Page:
In the last two editions of The Apple Peeled, we said the conditions for investing in newly developed New York City real estate are P-E-R-F-E-C-T.  

Prices are down. Rates are down. Developers are offering massive concessions.

We said all of the stars were aligned.

When we made that assertion, we unintentionally ignored perhaps the most crucial factor in evaluating the performance of an investment. Through an extremely narrow lens that doesn’t account for tax or emotional benefits that are sometimes associated with owning property, it’s accurate to say that real estate is only a good investment if it becomes more valuable than the price you paid for it. Certainly, we can’t guarantee that will happen.

But maybe it’s not entirely accurate to say we ignored making specific forecasts about value. It makes more sense to say that we assumed that every property in the city will eventually become more valuable because history tells us that’s a given. In defense of making that assumption, we’d point out that NYC property values have always made a comeback after a downturn and values have gradually ascended throughout this city’s resilient history, even through wars and depressions and recessions and pandemics. While making a case for now being the perfect time to invest in New York City, we didn’t provide any historical data that backed up our assumption.

To try to understand how long it might take to for the market to recover, we decided to take a look at the past.

Our first instinct was to look closely at what happened to the housing market in the aftermath of the 2008 economic collapse. In the second quarter of 2009, closings were down by about half and prices were down almost 25% compared to the same period the year before. The market started showing signs of life beginning of 2010, when the median sales price for a Manhattan home was at $466,000 according to a report issued by Douglas Elliman and Miller Samuel. The median sale price momentarily dipped slightly below that number in the 4th quarter of 2011 and the first quarter of 2012, it has gradually increased until it peaked at $815,000 in the 2nd quarter of 2019.  ($570,110 – Q4 2013, $676,250 – Q3 2015, $795,000 – Q2 2017)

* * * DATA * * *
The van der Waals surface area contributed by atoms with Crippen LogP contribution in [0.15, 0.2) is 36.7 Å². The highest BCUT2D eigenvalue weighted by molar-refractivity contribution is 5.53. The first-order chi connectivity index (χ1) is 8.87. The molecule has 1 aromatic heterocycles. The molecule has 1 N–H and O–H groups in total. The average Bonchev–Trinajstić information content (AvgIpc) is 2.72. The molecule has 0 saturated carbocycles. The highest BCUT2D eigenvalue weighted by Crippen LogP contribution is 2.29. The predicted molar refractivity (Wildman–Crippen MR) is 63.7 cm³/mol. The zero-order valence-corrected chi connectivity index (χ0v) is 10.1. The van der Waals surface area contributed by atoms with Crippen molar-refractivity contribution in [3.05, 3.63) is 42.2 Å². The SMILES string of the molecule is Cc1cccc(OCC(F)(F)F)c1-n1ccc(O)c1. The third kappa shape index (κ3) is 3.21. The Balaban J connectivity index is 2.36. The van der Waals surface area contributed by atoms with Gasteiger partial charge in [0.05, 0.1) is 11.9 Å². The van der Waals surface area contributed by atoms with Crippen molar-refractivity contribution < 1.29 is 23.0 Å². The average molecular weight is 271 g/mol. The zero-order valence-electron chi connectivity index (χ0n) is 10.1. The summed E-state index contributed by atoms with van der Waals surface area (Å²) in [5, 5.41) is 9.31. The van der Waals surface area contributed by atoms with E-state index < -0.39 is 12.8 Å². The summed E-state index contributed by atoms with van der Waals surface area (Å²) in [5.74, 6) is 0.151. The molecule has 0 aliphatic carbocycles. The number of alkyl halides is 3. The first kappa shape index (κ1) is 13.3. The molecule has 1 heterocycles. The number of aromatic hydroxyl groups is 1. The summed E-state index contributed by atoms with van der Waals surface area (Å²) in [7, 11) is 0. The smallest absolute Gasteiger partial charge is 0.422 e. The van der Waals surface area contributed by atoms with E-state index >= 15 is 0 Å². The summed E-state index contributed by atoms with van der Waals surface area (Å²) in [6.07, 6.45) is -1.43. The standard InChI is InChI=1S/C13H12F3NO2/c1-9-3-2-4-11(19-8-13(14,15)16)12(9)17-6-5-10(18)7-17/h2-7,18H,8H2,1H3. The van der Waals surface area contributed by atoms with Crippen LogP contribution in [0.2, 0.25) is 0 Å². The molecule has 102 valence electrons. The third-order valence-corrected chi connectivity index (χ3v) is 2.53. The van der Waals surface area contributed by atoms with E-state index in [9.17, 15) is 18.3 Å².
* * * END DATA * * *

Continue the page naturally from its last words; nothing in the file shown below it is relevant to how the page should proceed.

We also tried to recollect how quickly the housing market came back after the 9/11 attacks. In a Wall Street Journal essay from 2008, Jonathan Miller, the author of the previously mentioned Douglas Elliman report, was asked to compare the period following 9/11 and the Lehman Brothers bankruptcy of 2008.

Miller pointed out that the Federal Reserve “pushed rates to the floor,” which caused mortgage rates to drop sharply, creating a surge in demand beginning just 5 weeks after the attacks. He told a story of a 5-way bidding war on a 1-bedroom apartment his firm was hired to do an appraisal on. It signaled to him the beginning of a boom that was on its way.


There Is More To Timing Than Time

Since it’s virtually impossible to know if you’re getting in at exactly the bottom of the real estate market and if you’re getting out at the tippy-top, we think it’s important to recognize that timing isn’t only about dates on a calendar.

Even if a wizard cast a 50-year spell that automatically alerted you when we were at the precise bottom and top sides of a fluctuating real estate market, other factors would have a massive impact on the overall grade of the investments you might make when supplied with that information – even with perfect timing, the other factors that are outside your control would determine which investments you made during that 50-year window were the most successful.

It’s the factors we’ve been sounding the alarm on for the last 3 months that should stand out right now — Lower Prices. Massive Concessions. And ridiculously low interest rates. It’s the convergence of all these things at the same time that makes the opportunity to invest right now so appealing, and it perfectly illustrates why these conditions should be factored in when deciding if you’ve perfectly timed the market.

For example:

Between 1989 and 1996 housing prices in Manhattan declined a total of 32%, according to a 2008 study published by The Furman Center at NYU. The same study showed that housing prices increased in Manhattan by 185% between 1996 and 2006. With the benefit of hindsight, someone would likely assume that they perfectly timed the market if they purchased NYC real estate in 1996 and sold before the economic collapse in 2008.

But would their timing have been perfect in every sense?

Consider the following:

According to historical data compiled by Freddie Mac, mortgage rates averaged 8% in August of 1996.

  • If you borrowed $1M to purchase a property in 1996 at 8%, after 30 years, you would have paid $1,641,552 in total interest payments. If you borrowed $1 M at today’s rate of 2.75%, you’d pay $469,668 in total interest payments. (That’s a difference of $1,171,884)


  • If you borrowed $1M to purchase a property in 1996, at 8%, and you made only the regularly scheduled mortgage payments, and you sold the property in exactly 10 years, you would have reduced your balance to $875,758. If you borrowed $1M to purchase a property today at 2.75%, and you made only the regularly scheduled mortgage payments, and you sold the property in exactly 10 years, you would have reduced your balance to $750,625. (Leaving you with an additional $125,133 in proceeds from the sale of the home.)